Skiing is one of my favourite winter outdoor activities. I was so keen to get Jesse learning to ski that he had his first lesson at the Chill Factore in Manchester two weeks after his third birthday. Consequently, we’re now looking at possible resorts for our first ski trip with kids in tow. Technically, it won’t be my first trip with kids in tow. I’ve been going on the annual school ski trip for pretty much as long as I’ve been teaching. As such, I’ve seen a fair few resorts that claim to be family friendly. This year we were skiing in Folgarida, Italy, with 58 kids. We had everything from complete beginners to expert skiers with us. Here’s what I thought…


Folgarida is located in the north-east of Italy not too far from the Swiss border.  The resort is located at an altitude of 1400m while the highest lift will take you up to 2180m.  It neighbours the bigger, flashier resort of Madonna di Campiglio where those with deep pockets will find an array of high-end stores to splash their wads of cash. Folgarida, by contrast, is far quieter with only a small supermarket and a handful of shops, bars and restaurants to choose from. This, however, gives it a very personal, intimate feeling.

We stayed at the 3* Hotel Kapriol, which is located just 300m from the gondola. The hotel is a family run affair and their hospitality is top class. Although the rooms are basic (as you’d expect from the 3* hotel) they are immaculately clean and the restaurant serves great food. They also have a nice bar and a ski storage facility. All in all, this is a great, budget friendly option for families who want to be close to the ski lifts.

The range of skiing in Folgarida is definitely suited to families. With 150km of pistes there’s more than enough variety for beginner and intermediate skiers. There are plenty of blue slopes to learn and build confidence on so young children, particularly, are really well catered for. Furthermore, red groomers are aplenty to then blast down as your skills develop. However, advanced or expert skiers may see the sense in buying the additional lift pass over to Madonna in order to extend their experience. There are a handful of black pistes, some of which offer you some big-grin skiing, but overall the skiing in Folgarida is more geared towards beginners and intermediate skiers.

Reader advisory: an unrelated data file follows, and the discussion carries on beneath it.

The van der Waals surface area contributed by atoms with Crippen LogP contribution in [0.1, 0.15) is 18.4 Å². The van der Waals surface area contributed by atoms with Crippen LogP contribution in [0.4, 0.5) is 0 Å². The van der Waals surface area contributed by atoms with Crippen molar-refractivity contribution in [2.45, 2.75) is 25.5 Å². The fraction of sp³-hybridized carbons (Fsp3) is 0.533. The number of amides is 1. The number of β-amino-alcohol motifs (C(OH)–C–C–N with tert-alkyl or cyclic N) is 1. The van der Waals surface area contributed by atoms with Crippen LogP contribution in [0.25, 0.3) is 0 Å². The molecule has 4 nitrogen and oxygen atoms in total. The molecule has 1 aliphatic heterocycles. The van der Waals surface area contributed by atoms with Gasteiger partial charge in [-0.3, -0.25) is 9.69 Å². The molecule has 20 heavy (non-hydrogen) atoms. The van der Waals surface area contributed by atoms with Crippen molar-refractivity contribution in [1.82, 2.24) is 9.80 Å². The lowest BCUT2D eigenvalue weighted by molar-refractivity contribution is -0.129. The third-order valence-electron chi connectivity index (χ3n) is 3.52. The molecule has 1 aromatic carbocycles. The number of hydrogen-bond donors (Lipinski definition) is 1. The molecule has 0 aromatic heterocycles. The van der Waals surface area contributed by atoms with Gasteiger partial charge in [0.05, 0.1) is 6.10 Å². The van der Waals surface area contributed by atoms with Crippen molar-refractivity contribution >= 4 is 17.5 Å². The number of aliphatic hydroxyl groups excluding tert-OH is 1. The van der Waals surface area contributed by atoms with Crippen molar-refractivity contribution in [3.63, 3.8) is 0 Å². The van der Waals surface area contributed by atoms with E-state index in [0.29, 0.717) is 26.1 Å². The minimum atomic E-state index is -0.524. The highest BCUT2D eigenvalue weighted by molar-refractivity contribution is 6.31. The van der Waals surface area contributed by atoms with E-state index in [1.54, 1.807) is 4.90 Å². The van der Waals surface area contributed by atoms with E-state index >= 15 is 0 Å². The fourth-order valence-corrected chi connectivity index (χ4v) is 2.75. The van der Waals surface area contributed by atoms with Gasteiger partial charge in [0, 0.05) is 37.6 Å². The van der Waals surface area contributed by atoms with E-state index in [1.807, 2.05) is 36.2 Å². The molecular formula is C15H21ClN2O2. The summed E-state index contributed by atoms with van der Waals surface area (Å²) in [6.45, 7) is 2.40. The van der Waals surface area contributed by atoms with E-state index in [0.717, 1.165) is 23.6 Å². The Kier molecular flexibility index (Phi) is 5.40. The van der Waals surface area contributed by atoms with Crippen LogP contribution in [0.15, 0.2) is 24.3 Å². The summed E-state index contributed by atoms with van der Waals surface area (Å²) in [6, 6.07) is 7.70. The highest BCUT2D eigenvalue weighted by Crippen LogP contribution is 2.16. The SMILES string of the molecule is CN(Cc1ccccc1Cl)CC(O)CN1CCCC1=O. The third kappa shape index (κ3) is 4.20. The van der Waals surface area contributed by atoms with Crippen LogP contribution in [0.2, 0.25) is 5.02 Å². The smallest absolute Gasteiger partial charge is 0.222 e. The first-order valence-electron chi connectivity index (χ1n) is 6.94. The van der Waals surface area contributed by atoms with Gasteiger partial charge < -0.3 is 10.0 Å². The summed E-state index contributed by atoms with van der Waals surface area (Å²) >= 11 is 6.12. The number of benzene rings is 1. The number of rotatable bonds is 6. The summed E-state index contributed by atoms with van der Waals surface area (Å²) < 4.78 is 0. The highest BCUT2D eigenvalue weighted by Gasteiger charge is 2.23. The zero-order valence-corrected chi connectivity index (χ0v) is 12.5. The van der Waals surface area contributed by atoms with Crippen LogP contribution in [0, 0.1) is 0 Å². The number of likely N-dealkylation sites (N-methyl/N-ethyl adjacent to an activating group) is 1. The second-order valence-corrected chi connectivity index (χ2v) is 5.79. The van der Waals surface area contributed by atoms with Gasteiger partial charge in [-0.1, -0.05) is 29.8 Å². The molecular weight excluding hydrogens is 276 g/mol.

The ski school is well established and the English speaking instructors were a big hit with our group. For very young children there is a nursery area and fun park located adjacent to the main ski school. This is handy as it’s just a short walk from where you disembark from the gondola. Consequently, their little legs won’t be worn out before they begin. As well as a magic carpet to transport the smallest of skiers to the top of the nursery area and the gentlest of slopes for them to learn on; the children’s fun park also has tube rides, party games, disco music and people walking around in giant costumes. All-in-all it’s a fun and protective environment for little skiers.
Once they’re ready to hit the main slopes the lift system is, on the whole, very good. There are many modern 4 and 6 person chair lifts to ease queues. In fact, we only spotted one serious bottleneck spot over the course of our week there. As such, when you’re skiing in Folgarida, you really will spend most of your time skiing.  There are a small number of older two person chair lifts that are in need of updating. However, the same can be said of virtually any ski resort.

Overall, the skiing in Folgarida is a great option for families.  With its wide variety of nursery and intermediate slopes the whole family will be able to access the mountain.  Furthermore, with prices that tend to be much cheaper than the likes of France and Switzerland, your meals and all-important après ski should also be far more affordable. You’ll also get the benefit of some truly beautiful mountain views from tree-lined slopes. I, for one, can’t wait to return.



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